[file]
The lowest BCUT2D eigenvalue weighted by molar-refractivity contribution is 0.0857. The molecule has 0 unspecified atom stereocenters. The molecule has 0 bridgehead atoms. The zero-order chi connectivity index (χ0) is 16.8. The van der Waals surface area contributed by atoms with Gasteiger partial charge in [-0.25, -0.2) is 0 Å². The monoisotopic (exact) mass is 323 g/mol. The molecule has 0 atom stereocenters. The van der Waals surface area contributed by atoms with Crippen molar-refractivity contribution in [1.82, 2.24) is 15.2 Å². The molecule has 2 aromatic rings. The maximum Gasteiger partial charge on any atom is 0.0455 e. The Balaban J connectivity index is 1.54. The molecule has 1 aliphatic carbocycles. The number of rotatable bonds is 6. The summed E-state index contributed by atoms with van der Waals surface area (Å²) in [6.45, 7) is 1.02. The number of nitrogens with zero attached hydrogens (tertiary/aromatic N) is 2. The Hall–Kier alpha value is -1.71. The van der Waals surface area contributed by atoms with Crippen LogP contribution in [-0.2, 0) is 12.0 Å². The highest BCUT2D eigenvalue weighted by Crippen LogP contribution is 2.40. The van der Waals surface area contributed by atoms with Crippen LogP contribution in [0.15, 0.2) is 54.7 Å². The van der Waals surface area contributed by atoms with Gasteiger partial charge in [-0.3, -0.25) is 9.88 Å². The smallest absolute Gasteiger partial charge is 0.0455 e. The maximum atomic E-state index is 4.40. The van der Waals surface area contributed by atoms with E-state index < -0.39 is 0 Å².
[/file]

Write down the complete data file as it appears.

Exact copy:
The lowest BCUT2D eigenvalue weighted by molar-refractivity contribution is 0.0857. The molecule has 0 unspecified atom stereocenters. The molecule has 0 bridgehead atoms. The zero-order chi connectivity index (χ0) is 16.8. The van der Waals surface area contributed by atoms with Gasteiger partial charge in [-0.25, -0.2) is 0 Å². The monoisotopic (exact) mass is 323 g/mol. The molecule has 0 atom stereocenters. The van der Waals surface area contributed by atoms with Crippen molar-refractivity contribution in [1.82, 2.24) is 15.2 Å². The molecule has 2 aromatic rings. The maximum Gasteiger partial charge on any atom is 0.0455 e. The Balaban J connectivity index is 1.54. The molecule has 1 aliphatic carbocycles. The number of rotatable bonds is 6. The summed E-state index contributed by atoms with van der Waals surface area (Å²) in [6.45, 7) is 1.02. The number of nitrogens with zero attached hydrogens (tertiary/aromatic N) is 2. The Hall–Kier alpha value is -1.71. The van der Waals surface area contributed by atoms with Crippen LogP contribution in [-0.2, 0) is 12.0 Å². The highest BCUT2D eigenvalue weighted by Crippen LogP contribution is 2.40. The van der Waals surface area contributed by atoms with Crippen LogP contribution in [0.15, 0.2) is 54.7 Å². The van der Waals surface area contributed by atoms with Gasteiger partial charge in [-0.3, -0.25) is 9.88 Å². The smallest absolute Gasteiger partial charge is 0.0455 e. The maximum atomic E-state index is 4.40. The van der Waals surface area contributed by atoms with E-state index < -0.39 is 0 Å².